Our ability to drastically reduce mother-to-child HIV transmission rates is good news indeed. But try explaining such good fortune to the estimated 10,000-plus children in the United States who are already infected with the virus. Yet, as we have been seeing with adults infected with the virus, controlling HIV in our youngest patients has gotten dramatically better over the last few years. Ten years ago, a pediatric HIV diagnosis was associated with a dismal prognosis: most infected children would die before their fifth birthday. Today, thanks to early access to care and triple-drug therapy, approximately half of all HIV-infected children will live to enter -- and graduate -- from high school and beyond. And with more information quickly emerging with respect to how HIV-infected children should be treated, we can expect the success rate to improve significantly.
Contrary to popular opinion, children are not simply mini-adults. HIV, even during the earliest stages of infection, can severely affect a child's development, whether it be physical growth, psychological evolvement, or emotional well-being. A child's immune system is also different from that of an adult's; HIV rapidly impairs its ability to control common childhood infections, such as bacterial-associated lung and ear infections and viral infections such as chicken pox. HIV also prevents the immune system from producing memory cells which, in adults, help ward off life-threatening infections like pneumocystis carinii (pneumonia), mycobacterium avium complex (MAC), and cytomegalovirus (CMV). Adding insult to injury is the fact that many HIV-infected children are born to mothers who abused alcohol and/or drugs while pregnant, which can exacerbate the problems associated with HIV considerably.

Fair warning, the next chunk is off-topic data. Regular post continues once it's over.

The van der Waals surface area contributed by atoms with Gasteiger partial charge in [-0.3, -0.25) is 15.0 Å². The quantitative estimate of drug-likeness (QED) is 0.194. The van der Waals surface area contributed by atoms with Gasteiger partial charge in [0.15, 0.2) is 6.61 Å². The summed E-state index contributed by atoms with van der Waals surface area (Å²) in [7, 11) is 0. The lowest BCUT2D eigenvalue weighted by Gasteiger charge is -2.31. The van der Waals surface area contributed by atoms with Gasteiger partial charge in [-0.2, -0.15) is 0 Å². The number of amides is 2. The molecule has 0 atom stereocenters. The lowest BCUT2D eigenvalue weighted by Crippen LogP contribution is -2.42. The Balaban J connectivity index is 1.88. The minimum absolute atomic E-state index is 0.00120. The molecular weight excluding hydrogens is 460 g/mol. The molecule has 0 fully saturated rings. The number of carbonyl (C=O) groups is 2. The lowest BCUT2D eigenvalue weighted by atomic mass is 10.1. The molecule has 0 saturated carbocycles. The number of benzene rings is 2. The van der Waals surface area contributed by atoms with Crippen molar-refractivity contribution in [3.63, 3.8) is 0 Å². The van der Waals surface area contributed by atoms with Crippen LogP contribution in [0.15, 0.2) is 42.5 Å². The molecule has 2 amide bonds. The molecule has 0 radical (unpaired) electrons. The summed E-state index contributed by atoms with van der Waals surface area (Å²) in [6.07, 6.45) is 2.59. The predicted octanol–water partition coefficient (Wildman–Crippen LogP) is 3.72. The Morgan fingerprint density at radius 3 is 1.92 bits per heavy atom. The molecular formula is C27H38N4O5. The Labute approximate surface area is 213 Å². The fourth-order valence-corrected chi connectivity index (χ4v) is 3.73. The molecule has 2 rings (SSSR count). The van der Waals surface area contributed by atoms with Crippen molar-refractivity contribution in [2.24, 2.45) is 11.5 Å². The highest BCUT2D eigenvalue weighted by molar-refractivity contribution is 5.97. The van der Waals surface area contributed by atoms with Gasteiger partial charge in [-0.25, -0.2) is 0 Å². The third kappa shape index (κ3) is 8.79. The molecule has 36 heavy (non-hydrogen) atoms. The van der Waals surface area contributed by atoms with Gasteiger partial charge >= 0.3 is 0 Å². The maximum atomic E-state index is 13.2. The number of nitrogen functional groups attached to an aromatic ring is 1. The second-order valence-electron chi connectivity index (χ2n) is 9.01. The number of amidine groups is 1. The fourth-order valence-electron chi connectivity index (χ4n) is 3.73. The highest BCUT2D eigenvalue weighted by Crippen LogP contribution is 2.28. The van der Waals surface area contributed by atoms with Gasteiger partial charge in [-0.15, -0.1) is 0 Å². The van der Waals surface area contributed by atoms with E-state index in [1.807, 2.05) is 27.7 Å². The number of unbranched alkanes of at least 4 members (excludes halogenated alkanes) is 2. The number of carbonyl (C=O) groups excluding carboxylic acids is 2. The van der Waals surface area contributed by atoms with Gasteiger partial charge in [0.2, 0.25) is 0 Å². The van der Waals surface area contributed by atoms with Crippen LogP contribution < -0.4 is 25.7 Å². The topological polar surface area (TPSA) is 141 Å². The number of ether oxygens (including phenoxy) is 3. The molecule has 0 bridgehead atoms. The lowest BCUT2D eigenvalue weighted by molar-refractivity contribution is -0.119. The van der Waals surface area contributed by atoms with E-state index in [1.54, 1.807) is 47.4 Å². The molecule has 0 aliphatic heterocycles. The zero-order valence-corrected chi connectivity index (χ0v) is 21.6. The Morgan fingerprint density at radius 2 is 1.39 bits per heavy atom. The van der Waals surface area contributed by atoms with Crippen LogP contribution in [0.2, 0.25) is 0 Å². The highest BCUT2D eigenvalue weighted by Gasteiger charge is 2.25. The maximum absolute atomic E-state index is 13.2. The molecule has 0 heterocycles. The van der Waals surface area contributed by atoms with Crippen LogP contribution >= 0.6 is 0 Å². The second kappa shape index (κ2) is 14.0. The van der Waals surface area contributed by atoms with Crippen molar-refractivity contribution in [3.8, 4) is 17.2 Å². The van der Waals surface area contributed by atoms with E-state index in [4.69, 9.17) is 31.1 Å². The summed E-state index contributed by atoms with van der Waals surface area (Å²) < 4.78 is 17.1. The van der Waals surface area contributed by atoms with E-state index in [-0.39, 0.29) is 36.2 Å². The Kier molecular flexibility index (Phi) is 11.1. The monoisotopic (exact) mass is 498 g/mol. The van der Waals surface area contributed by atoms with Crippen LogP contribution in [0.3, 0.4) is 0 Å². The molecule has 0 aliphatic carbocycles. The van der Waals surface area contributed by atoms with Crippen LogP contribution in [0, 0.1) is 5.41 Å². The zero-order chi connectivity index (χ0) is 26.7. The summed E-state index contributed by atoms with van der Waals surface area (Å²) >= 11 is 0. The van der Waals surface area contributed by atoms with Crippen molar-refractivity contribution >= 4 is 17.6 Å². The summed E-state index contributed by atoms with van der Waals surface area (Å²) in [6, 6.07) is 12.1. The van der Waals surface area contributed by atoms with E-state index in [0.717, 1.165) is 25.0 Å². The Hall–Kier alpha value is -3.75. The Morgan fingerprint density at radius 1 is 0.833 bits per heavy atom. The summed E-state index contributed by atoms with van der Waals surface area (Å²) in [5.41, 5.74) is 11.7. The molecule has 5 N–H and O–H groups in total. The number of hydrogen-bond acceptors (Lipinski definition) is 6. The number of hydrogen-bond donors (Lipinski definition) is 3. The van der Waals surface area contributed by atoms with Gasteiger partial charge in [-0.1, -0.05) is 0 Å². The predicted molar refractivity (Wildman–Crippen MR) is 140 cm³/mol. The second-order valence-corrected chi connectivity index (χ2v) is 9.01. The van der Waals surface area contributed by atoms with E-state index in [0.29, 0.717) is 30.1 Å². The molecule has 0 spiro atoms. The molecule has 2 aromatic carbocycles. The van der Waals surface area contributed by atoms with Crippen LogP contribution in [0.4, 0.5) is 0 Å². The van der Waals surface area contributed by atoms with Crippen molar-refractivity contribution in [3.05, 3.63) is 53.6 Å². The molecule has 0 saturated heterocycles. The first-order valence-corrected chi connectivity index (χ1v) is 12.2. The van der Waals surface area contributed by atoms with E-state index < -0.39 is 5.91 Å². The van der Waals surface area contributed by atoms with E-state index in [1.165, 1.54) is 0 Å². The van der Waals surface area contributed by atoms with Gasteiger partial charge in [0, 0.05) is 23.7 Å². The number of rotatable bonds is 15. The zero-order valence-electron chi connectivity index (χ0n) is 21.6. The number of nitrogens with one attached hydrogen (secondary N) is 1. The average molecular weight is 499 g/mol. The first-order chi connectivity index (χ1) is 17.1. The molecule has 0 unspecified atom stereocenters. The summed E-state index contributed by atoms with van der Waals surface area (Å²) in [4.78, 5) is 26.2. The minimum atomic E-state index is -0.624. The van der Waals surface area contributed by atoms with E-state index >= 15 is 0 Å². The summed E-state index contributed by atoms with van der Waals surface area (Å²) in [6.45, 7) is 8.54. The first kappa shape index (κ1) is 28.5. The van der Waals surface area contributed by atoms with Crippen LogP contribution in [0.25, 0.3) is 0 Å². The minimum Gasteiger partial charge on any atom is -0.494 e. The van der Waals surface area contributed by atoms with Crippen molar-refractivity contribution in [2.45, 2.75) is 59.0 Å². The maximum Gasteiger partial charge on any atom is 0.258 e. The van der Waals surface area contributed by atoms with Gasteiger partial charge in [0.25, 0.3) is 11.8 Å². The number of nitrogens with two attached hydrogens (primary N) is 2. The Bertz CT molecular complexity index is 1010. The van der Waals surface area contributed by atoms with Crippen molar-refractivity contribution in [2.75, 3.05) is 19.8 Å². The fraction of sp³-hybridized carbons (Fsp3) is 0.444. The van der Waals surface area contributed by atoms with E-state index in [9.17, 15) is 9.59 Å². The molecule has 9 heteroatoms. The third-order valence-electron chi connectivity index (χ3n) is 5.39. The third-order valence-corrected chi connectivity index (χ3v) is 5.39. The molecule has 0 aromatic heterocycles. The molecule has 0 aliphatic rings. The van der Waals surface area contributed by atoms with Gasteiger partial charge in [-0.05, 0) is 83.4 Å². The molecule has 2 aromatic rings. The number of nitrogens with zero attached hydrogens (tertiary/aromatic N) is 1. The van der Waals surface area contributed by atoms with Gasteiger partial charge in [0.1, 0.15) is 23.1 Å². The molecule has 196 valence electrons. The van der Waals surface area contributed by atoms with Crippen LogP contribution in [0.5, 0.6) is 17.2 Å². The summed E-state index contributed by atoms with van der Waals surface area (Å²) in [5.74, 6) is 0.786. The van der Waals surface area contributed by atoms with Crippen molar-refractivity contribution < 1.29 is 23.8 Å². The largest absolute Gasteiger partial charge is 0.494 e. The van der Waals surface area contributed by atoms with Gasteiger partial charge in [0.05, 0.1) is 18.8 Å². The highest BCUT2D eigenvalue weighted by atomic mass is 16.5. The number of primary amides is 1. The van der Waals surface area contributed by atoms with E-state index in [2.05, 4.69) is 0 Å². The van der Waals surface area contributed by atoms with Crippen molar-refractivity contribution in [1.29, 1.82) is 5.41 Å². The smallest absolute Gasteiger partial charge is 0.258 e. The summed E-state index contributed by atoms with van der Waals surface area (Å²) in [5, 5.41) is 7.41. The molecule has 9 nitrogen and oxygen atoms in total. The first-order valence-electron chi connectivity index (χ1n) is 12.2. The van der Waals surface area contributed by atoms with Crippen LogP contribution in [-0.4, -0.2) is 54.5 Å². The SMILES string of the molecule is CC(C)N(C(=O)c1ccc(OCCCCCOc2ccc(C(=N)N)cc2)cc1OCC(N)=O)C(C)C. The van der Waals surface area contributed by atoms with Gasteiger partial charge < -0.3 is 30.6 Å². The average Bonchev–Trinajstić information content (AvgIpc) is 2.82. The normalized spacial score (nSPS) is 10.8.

Researchers have shown that HIV-infected babies tend to have higher viral loads than adults, which can sometimes reach millions of HIV-RNA copies in a single milliliter of blood. As a result, the lessons we have learned treating adults with HIV hold true for children infected with the virus: a powerful combination of drugs should be used to lower children's viral loads to the lowest possible level.
The United States Public Health Service -- the federal agency that oversees all that is health- and medical-related in this country -- has issued guidelines regarding how best to treat HIV-infected children. This, as Martha Stewart would say, is a good thing, as federal guidelines are the greatest tool we have in making sure that all HIV-infected children are sufficiently cared for and treated.
The Guidelines -- which are updated regularly and published by the Centers for Disease Control (CDC) -- are based on data collected from clinical trials. We know that anti-HIV drugs, particularly when used in combination with each other, work well in children. In a study looking at nevirapine (Viramune) in combination with AZT (Retrovir) and ddI (Videx) in eight infants aged two months to 16 months, the drugs succeeded in reducing viral load by 97% after four weeks of therapy. And, after 14 months, 2/8 (25%) infants studied.